Linked by John Finigan on Mon 21st Apr 2008 19:00 UTC
Oracle and SUN When it comes to dealing with storage, Solaris 10 provides admins with more choices than any other operating system. Right out of the box, it offers two filesystems, two volume managers, an iscsi target and initiator, and, naturally, an NFS server. Add a couple of Sun packages and you have volume replication, a cluster filesystem, and a hierarchical storage manager. Trust your data to the still-in-development features found in OpenSolaris, and you can have a fibre channel target and an in-kernel CIFS server, among other things. True, some of these features can be found in any enterprise-ready UNIX OS. But Solaris 10 integrates all of them into one well-tested package. Editor's note: This is the first of our published submissions for the 2008 Article Contest.
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RE[5]: Comment by agrouf
by segedunum on Fri 25th Apr 2008 02:28 UTC in reply to "RE[4]: Comment by agrouf"
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LVM, DM, and MD are crap when you are working with large filesystems. On one 64-bit Debian Lenny box, I can't create multiple LVM volume if their total size goes over 1.2 TB. On a separate 64-bit Debian Etch box, I can create a single LVM volume that spans 7 TB, but creating a second one of 10 GB (yes GB) on the same box fails. On a third 64-bit Debian Etch box, I had to manually stitch together a bunch....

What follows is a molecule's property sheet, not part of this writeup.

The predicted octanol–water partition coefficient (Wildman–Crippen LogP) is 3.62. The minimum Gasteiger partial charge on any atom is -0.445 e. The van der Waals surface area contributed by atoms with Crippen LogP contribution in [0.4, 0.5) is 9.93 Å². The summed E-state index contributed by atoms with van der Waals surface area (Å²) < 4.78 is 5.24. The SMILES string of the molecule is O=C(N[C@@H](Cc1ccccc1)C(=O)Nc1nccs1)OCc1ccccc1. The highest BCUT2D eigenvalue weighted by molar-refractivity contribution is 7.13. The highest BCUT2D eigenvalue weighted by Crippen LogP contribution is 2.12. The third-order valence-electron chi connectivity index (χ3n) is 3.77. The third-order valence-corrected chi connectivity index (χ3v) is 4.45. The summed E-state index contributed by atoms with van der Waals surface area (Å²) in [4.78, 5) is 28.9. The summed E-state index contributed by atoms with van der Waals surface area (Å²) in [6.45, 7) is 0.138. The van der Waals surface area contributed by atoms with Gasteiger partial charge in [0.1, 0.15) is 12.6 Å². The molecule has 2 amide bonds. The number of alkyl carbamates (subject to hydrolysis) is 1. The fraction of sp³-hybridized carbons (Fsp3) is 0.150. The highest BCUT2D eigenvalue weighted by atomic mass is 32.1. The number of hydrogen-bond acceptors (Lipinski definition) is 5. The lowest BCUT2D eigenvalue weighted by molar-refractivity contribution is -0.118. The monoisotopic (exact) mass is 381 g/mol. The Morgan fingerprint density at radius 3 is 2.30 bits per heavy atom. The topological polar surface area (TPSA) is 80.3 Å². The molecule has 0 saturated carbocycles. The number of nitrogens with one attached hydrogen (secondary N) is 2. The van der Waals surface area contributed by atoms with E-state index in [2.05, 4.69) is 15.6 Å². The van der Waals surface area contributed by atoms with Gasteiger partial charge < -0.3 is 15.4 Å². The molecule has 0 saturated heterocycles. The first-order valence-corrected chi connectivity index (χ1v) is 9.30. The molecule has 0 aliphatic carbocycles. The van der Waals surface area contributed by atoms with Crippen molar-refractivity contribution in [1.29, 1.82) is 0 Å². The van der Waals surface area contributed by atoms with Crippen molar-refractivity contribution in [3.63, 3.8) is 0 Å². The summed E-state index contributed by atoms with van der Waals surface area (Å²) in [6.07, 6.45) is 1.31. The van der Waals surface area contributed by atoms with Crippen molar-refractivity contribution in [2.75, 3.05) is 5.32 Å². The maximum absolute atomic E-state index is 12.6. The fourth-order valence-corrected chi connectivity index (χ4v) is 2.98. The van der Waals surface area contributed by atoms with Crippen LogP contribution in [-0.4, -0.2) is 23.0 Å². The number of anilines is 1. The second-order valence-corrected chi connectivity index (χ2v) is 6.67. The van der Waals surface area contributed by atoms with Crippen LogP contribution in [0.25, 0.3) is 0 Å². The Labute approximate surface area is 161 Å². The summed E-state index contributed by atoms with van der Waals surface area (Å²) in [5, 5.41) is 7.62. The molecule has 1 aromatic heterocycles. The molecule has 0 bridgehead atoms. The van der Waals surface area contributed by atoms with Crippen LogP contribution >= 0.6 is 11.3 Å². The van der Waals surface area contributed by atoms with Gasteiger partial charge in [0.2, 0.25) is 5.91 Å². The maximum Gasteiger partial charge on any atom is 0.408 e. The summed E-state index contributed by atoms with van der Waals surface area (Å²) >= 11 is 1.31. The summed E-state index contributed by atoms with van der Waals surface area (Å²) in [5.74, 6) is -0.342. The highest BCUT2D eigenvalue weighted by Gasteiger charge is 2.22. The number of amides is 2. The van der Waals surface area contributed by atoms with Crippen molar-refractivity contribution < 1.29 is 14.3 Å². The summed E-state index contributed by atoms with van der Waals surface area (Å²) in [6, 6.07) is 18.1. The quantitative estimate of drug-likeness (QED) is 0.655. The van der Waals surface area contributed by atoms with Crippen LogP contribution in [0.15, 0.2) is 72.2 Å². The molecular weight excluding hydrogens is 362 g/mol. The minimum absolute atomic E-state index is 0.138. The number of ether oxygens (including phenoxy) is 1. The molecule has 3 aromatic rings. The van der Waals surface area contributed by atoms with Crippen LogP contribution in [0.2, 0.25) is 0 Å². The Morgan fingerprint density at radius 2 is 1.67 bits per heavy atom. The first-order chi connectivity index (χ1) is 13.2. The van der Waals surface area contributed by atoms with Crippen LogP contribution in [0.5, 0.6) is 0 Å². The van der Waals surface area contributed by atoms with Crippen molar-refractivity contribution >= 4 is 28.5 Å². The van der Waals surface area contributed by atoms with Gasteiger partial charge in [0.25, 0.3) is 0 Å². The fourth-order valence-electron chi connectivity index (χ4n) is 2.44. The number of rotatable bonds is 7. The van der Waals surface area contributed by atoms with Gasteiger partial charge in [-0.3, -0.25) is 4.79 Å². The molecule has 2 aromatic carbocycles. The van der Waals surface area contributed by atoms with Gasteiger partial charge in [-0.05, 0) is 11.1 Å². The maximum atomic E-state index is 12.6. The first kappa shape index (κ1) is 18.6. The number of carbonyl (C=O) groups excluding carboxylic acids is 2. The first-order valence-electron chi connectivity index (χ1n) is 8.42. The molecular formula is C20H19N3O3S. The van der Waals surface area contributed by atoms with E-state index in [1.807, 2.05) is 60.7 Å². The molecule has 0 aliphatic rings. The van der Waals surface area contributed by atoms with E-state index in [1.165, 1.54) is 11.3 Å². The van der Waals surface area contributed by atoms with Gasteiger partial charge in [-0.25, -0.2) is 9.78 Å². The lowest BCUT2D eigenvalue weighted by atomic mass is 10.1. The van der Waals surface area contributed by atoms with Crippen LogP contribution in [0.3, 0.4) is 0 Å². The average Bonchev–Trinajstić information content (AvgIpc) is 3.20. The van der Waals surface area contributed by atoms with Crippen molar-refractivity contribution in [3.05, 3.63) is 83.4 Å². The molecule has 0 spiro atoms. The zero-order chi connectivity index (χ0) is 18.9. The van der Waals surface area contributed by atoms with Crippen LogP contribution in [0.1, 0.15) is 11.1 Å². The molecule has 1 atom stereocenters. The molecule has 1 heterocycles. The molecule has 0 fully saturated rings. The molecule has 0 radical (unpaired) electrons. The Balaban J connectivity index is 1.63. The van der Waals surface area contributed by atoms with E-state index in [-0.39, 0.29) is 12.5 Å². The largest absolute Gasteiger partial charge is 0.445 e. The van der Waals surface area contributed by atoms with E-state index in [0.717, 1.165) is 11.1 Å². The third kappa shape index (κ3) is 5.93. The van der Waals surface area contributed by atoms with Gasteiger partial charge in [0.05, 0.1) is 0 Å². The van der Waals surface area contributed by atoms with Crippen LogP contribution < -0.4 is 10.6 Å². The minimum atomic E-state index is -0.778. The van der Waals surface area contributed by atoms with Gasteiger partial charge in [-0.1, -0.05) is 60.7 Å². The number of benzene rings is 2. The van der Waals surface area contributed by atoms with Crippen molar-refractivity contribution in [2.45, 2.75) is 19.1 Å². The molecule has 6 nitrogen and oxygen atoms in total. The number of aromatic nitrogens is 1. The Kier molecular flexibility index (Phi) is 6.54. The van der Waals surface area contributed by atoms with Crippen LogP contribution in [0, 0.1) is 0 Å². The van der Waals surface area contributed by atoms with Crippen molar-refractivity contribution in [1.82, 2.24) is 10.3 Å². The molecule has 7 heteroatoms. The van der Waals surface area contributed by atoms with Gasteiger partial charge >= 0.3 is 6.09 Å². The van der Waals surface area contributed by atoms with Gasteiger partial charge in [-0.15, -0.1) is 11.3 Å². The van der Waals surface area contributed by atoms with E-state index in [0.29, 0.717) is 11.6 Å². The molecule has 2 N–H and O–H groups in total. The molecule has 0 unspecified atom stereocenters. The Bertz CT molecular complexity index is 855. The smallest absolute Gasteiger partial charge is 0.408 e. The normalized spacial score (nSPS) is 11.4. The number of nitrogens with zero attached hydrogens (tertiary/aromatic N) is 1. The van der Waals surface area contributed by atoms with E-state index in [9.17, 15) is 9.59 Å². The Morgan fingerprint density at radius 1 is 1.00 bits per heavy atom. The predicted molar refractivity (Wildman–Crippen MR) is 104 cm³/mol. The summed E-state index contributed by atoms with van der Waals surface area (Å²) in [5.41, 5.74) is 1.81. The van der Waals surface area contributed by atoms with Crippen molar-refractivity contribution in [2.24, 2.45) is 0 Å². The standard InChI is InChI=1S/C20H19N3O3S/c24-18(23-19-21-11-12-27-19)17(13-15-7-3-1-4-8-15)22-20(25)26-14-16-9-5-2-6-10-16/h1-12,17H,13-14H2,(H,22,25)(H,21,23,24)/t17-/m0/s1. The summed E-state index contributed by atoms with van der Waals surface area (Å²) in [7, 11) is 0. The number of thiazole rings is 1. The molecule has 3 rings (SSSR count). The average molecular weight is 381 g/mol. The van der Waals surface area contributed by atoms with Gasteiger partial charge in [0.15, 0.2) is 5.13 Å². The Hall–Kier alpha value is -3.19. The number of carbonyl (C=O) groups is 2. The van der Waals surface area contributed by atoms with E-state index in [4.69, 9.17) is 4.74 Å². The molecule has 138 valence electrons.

Your personal anecdotes on experiences with Linux storage management tools in a narrow set of circumstances count for very little. "Oh, this happened to me with LVM once!" I've created an absolute ton of multi gigabyte and terabyte logical volumes, and if what you described was the case generally then I think we'd have all heard about it. The very fact that you've mentioned 'Debian Lenny' sees your credibility get shot through the head right there.

Just because LVM does this or doesn't do that on a certain distribution, that doesn't mean that that is the way it works generally for everyone else. I daresay ZFS will have a few bugs and quirks once it gets more widely used, and if Sun actually gets a clue you might have an outside chance of finding the problem on their web site ;-).

I'd much rather see something useful in the server room. LVM, MD, and DM have a long way to go before that happens.

Well, they're used on a very, very, very wide basis these days, and I don't see people breaking down the doors and throwing out all their Linux boxes just to run ZFS. Just isn't happening.

I'm very tempted to turn our VM boxes into nothing more than NFS servers so that I can run FreeBSD or OpenSolaris on them and get some useful volume/fs management tools.

You'll do a cost/benefit analysis of that, like everyone else, and find out that it just isn't worth it. I don't know what you'd gain running FreeBSD, and the less-then-perfect userland in Solaris alone is enough to turn people off.

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